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Biochem J. 1996 Jul 1;317 ( Pt 1):219-24.

Phosphorylation of GAP-43 (growth-associated protein of 43 kDa) by conventional, novel and atypical isotypes of the protein kinase C gene family: differences between oligopeptide and polypeptide phosphorylation.

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Institute of Physiological Chemistry, Johannes-Gutenberg University, Mainz, Germany.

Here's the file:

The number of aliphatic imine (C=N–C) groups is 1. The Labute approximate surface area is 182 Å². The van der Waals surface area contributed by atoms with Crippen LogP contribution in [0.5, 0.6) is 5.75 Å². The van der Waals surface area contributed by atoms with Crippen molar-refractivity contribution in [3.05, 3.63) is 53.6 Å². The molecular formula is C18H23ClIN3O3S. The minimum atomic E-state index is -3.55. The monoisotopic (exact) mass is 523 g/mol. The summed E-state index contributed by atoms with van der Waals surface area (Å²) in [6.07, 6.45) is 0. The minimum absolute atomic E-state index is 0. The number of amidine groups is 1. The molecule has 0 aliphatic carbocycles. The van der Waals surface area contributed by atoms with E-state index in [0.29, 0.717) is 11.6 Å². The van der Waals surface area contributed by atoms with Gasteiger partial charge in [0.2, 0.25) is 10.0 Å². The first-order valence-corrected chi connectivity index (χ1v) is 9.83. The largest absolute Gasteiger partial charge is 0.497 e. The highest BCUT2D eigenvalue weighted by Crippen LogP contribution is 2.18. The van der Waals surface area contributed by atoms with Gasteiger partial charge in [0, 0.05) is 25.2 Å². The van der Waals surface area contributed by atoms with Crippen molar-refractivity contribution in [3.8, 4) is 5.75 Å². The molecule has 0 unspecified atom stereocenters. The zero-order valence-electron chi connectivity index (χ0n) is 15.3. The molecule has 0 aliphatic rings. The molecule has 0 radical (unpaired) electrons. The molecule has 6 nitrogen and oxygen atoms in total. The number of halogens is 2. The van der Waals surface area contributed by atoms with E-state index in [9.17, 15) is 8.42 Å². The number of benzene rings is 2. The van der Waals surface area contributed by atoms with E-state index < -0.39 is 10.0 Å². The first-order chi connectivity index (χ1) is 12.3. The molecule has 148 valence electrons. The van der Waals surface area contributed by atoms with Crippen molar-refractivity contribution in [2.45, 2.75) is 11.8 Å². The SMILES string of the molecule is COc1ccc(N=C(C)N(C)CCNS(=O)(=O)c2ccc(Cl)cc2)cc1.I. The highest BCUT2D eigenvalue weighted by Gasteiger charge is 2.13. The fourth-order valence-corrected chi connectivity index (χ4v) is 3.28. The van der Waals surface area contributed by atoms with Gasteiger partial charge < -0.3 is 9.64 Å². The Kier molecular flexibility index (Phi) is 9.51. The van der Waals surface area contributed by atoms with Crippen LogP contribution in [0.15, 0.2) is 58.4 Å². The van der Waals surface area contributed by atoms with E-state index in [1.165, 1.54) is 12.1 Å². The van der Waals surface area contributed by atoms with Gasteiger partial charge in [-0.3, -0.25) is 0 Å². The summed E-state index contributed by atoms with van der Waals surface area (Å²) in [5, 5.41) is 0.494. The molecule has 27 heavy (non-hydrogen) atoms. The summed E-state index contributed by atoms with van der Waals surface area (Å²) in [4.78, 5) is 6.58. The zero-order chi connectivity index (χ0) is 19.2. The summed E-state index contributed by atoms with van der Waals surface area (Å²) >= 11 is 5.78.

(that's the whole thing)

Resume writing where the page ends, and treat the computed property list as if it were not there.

GAP-43 (growth-associated protein of 43 kDa; also known as neuromodulin, P-57, B-50 and F-1) is a neuronal calmodulin binding protein and a major protein kinase C (PKC) substrate in mammalian brain. Here we describe the phosphorylation by and the site specificity of different PKC isotypes. The conventional PKC beta 1 and the novel PKCs delta and epsilon effectively phosphorylated recombinant GAP-43 in vitro; atypical PKC zeta did not. The K(m) values (between 0.6 and 2.3 microM) were very low, demonstrating a high-affinity interaction between kinase and substrate. All PKC isotypes were shown to phosphorylate serine-41 in GAP-43. When using a 19-amino-acid oligopeptide based on the GAP-43 phosphorylation site as substrate, there was a significant difference compared with polypeptide phosphorylation. The V(max) values of PKC beta 1 and PKC epsilon were much higher for this oligopeptide than for the complete protein (up to 10-fold); in contrast, their apparent affinities for the peptide were much lower (up to 100-fold) than for the intact GAP-43 polypeptide. Furthermore, phosphorylation of the GAP-43 oligopeptide by PKC beta 1 was more sensitive to a catalytic-site inhibitor than was phosphorylation of intact GAP-43. These results suggest that there are multiple sites of interaction between GAP-43 and PKC.

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